Let’s start with Locke.

Locke asked the right question (for an empiricist): “What qualities do we contribute to objects and what qualities are inherent in the objects themselves?”

His answer was that all objects (indeed all of matter as the basic “stuff”) occupies space, occupies time, and has a shape. These are the primary qualities of matter. These are the essential qualities of matter itself, as it is in itself.

Locke believed that the secondary qualities, such as color, were “emergent” qualities that we in part or in whole contribute to our experiences of the objects. Color, for example, is not all “in us,” because it depends upon the color of the light in which we are viewing an object, and even the “shape” of the underlying matter contributes. Matter in a certain combination is transparent. It is not that the matter itself is transparent! It is that the shapes of particles, coupled with the distance between the particles, can contribute to how they appear colored. The color is not in the matter in itself. But the primary qualities (the matter as it is in itself) contributes to color. Surrounding light contributes to color. And we ourselves contribute (greatly!) to how an object appears colorized to us.

For Locke, we don’t contribute space or time or shape. That inheres in the matter itself. Those are essential aspects of what “substance” means. Every “external” object we perceive, we perceive in space and time. Everything we experience, we experience in time (including “inner” experiences). And all objects in space occupy a particular part of space, which is their shape. So, these properties of objects are “objective” and in the things in themselves. We contribute nothing to these aspects of objects! Our perceptions of these properties come to us entirely from the objects. So, empirical metaphysics for Locke was much about categorizing the primary and secondary qualities of objects, thereby enabling us to distinguish in principle between “appearances” and “things in themselves”.

For both Locke and Hume (both empiricists), our perceptions must “wait” on the objects. The objects then contribute both primary and secondary qualities to us, we add in more secondary qualities, and we thereby have sensory experiences and the ideas that emerge from those experiences. Doing metaphysics is all about trying to sort through the appearances and get clear about the primary qualities, which then inform us about the things as they are in themselves. Hume ultimately denied that this sort of abstract metaphysics was even possible, as he denied the ideas of substance, causality, and many other common-sense ideas. In so doing, Hume gutted the very possibility of the practice of science as we know it; he did so with such rigor and compelling argumentation that it can well be said that all of contemporary philosophy of science is a response to Hume and an effort to reestablish the possibility of rational science.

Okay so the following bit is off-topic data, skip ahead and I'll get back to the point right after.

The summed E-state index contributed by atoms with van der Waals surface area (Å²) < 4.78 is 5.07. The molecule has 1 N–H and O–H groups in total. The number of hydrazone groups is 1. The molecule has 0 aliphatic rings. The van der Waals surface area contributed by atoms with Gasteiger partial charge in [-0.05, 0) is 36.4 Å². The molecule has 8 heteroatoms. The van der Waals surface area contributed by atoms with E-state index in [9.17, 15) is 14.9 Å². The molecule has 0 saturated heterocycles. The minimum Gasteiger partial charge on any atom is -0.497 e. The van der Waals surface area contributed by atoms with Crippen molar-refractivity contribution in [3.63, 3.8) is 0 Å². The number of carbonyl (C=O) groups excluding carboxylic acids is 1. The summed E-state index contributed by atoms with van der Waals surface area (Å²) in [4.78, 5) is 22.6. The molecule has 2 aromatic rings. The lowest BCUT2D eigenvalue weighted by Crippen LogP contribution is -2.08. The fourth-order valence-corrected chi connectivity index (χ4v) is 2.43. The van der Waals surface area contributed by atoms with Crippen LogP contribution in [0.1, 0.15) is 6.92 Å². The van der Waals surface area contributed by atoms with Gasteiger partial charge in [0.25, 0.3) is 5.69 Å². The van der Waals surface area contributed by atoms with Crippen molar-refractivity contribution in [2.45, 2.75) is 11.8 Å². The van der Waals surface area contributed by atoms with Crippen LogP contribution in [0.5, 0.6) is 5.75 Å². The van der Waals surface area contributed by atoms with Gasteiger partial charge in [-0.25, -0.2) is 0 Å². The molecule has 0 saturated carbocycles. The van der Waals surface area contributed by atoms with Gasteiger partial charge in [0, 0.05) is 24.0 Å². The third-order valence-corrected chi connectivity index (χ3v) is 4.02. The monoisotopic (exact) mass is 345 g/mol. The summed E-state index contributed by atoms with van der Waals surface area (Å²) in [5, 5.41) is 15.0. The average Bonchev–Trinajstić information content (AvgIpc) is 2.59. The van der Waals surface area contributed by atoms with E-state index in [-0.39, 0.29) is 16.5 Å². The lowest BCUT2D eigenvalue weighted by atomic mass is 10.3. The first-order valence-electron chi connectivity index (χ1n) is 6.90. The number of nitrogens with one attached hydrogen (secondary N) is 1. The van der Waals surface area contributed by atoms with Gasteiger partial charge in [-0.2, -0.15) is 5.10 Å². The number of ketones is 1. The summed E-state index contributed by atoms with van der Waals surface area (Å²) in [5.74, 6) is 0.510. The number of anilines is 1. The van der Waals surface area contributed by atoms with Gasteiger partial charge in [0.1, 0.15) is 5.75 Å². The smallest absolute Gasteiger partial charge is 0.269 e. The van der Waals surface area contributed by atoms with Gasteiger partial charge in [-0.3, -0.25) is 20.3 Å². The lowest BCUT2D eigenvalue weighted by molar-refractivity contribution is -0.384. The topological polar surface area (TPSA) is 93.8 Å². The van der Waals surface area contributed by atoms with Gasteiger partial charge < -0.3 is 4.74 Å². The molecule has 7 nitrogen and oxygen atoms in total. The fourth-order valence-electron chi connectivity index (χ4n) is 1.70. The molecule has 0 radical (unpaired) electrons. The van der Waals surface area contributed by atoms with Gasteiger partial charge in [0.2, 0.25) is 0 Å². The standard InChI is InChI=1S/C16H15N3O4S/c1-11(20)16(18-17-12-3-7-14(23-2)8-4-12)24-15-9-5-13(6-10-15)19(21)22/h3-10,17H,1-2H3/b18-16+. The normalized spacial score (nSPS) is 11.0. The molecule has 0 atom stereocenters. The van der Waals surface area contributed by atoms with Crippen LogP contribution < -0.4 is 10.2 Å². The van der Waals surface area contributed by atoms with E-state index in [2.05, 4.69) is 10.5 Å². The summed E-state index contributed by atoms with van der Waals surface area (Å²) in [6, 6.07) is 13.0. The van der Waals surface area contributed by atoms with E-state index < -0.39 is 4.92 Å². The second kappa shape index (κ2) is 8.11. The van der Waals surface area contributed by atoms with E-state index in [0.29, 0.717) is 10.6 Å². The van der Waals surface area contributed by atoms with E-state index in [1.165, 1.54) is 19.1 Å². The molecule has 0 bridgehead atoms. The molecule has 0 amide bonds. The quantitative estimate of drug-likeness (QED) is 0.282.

Kant recognized the pit of skepticism into which Hume had plunged both science and metaphysics, and he realized that Hume was correct about the implications of empiricism! However, he also recognized the emptiness of the “dogmatic” rationalism that had, since Plato, attempted to do metaphysics by appeal strictly to the “pure” ideas that Hume would call “relations of ideas,” and Kant recognized that Hume was right that such “relations of ideas” could never tell us anything about the world!

With rationalism and empiricism both metaphysical dead-ends, Kant “thought outside the box” at a whole new level by taking everything that had been done with metaphysics for thousands of years and “rethinking” it.

Kant contemplated:

1) Are primary qualities really features of objects, or are even these qualities “in us”?

2) Is it possible to know anything about things in themselves, or are we necessarily locked into the realm of appearances?

3) Knowledge must be about the world, but what does the world contribute and what do we contribute to that knowledge?

4) Is metaphysics even possible, or is Hume correct that it is not?

5) If metaphysics is even possible, what are its core principles?

Some of these questions had been asked prior to Kant. But Kant came up with answers that we so shocking and even counterintuitive that for hundreds of years he has been widely misunderstood. People impose what they wish or think Kant had argued, because they cannot even imagine what Kant actually demonstrated. The Kantian model of metaphysics is so “strange” that it is much like modern quantum theory, of which Richard Feynman once said:

We always have had … a great deal of difficulty in understanding the world view that quantum mechanics represents. At least I do, because I’m an old enough man that I haven’t got to the point that this stuff is obvious to me. Okay, I still get nervous with it. And therefore, some of the younger students … you know how it always is, every new idea, it takes a generation or two until it becomes obvious that there’s no real problem. It has not yet become obvious to me that there’s no real problem.

People read Kant, do not understand it, think “there’s a real problem,” and they have never gotten over it, even after generations. So they either reject it outright or impose on Kant things he never intended. But Kant got it right, and you come to see that the better you understand what he actually intended to say.

In coming weeks, we are going to get clear about what he actually argued, although we will necessarily limit ourselves to those arguments that enable us to talk about the nature of mind.

Stay tuned!